house churches

house churches
House churches are an important phenomenon in Chinese Christianity (Protestantism) and their members form a large part of the Christians in the PRC today. Other commonly used names are ‘unregistered churches’—in contrast to the registered ones belonging to the Three-Self Patriotic Movement (TSPM)—and ‘underground churches’.
Several wholly Chinese denominations were formed both before 1949 (e.g. the Little Flock) and after, and these groups refused to join the TSPM. They were persecuted but survived as free groups, often referred to as ‘house churches’. In the late 1970s when religion was once again allowed after the Cultural Revolution, people met in homes to worship since most churches were either still closed, being used for other purposes or had been demolished. This was another basis for the emergence of house churches. There are also house meetings within the TSPM that are often called ‘meeting points’ (juhuidian). Here a grey zone exists where some ‘meeting points’ are only loosely affiliated with the local TSPM. In some places as well, new church buildings have been erected by unregistered groups and have been allowed to remain.
House churches grew quickly during the 1990s, often formed by iterant evangelists (see itinerant evangelists (Protestant)) who travel around China and start new congregations. Henan and Zhejiang provinces supposedly have millions of house church members. A problem for both house churches and the TSPM is the appearance of a number of pseudo-Christian sects, the result of a shortage of well-educated pastors to take care of the fast-growing numbers of believers. Despite their differences, house churches and registered churches share a basic theology and faith, both evangelical and Bible-centred. Nonetheless, persecutions and denunciations of house church leaders by the TSPM in the 1950s led to a mistrust of registered church leaders and their faith which has long disturbed relations between them.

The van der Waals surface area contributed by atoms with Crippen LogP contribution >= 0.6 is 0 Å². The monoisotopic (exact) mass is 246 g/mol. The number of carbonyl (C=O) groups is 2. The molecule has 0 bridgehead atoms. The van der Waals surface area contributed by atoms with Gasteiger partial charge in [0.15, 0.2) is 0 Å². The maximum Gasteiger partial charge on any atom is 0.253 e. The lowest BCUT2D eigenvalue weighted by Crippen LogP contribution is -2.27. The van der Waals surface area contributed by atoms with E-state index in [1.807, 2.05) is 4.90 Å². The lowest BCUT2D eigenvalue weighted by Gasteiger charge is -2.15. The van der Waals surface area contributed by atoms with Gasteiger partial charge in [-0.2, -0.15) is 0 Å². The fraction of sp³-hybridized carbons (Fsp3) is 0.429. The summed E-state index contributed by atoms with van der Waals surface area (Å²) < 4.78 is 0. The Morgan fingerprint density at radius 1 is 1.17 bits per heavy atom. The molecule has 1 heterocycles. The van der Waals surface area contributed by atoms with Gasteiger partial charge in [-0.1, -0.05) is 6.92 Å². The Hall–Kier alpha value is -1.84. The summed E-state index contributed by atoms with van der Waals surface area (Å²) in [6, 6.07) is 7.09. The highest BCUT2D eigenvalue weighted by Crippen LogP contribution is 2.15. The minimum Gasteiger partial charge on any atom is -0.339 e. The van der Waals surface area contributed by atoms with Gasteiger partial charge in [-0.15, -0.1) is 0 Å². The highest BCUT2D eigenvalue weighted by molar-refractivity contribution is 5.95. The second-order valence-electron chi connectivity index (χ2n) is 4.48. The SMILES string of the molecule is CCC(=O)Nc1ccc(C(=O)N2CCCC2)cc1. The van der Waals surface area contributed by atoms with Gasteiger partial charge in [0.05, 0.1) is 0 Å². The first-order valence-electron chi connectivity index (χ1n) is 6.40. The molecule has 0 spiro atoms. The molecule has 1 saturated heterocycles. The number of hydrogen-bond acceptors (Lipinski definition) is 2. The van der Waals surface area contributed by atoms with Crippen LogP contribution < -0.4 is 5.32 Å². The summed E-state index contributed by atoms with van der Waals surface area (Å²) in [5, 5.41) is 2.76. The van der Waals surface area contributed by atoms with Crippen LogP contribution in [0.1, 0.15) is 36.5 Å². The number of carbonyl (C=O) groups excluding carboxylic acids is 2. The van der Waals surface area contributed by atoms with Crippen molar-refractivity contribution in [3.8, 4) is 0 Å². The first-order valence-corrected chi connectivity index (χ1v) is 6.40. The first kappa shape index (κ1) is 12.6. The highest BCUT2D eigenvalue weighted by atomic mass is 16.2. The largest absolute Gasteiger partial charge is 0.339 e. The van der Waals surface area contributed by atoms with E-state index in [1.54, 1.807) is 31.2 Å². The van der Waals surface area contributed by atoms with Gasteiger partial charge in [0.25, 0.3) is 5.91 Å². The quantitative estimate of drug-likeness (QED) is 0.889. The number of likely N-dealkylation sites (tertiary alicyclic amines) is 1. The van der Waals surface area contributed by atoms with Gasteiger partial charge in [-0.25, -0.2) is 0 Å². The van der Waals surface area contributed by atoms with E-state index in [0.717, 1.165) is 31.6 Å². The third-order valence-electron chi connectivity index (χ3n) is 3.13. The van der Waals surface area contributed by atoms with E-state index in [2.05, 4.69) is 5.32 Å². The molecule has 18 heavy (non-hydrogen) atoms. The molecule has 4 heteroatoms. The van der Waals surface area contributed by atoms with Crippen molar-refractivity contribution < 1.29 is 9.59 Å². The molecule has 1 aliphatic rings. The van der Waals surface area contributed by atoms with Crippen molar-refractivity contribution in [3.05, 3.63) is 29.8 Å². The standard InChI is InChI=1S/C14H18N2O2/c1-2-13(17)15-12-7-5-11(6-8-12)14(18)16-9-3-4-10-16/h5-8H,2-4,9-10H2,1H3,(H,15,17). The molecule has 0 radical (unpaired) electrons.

In the 1990s, local level cooperation between house churches and the TSPM improved some-what, but after the suppression of Falun gong in 1999, new laws against cults and sects were passed that have also been used to harass the house churches. In 1998, leaders from several large house churches assembled to formulate a statement about their faith, their view of the TSPM and their relation to the CCP and the state. They stressed their identity as law-abiding citizens of the PRC but decried state control over religion. They also recognized the idea of ‘three-self but not the TSPM as a government-controlled organ. A draft for new regulations for registering churches appeared in December 2001, but the process has been stalled as the draft suggests that it is no longer necessary to register through the TSPM.
Lambert, T. (1999). China’s Christian Millions: The Costly Revival. London: Monarch Books

Encyclopedia of contemporary Chinese culture. . 2011.

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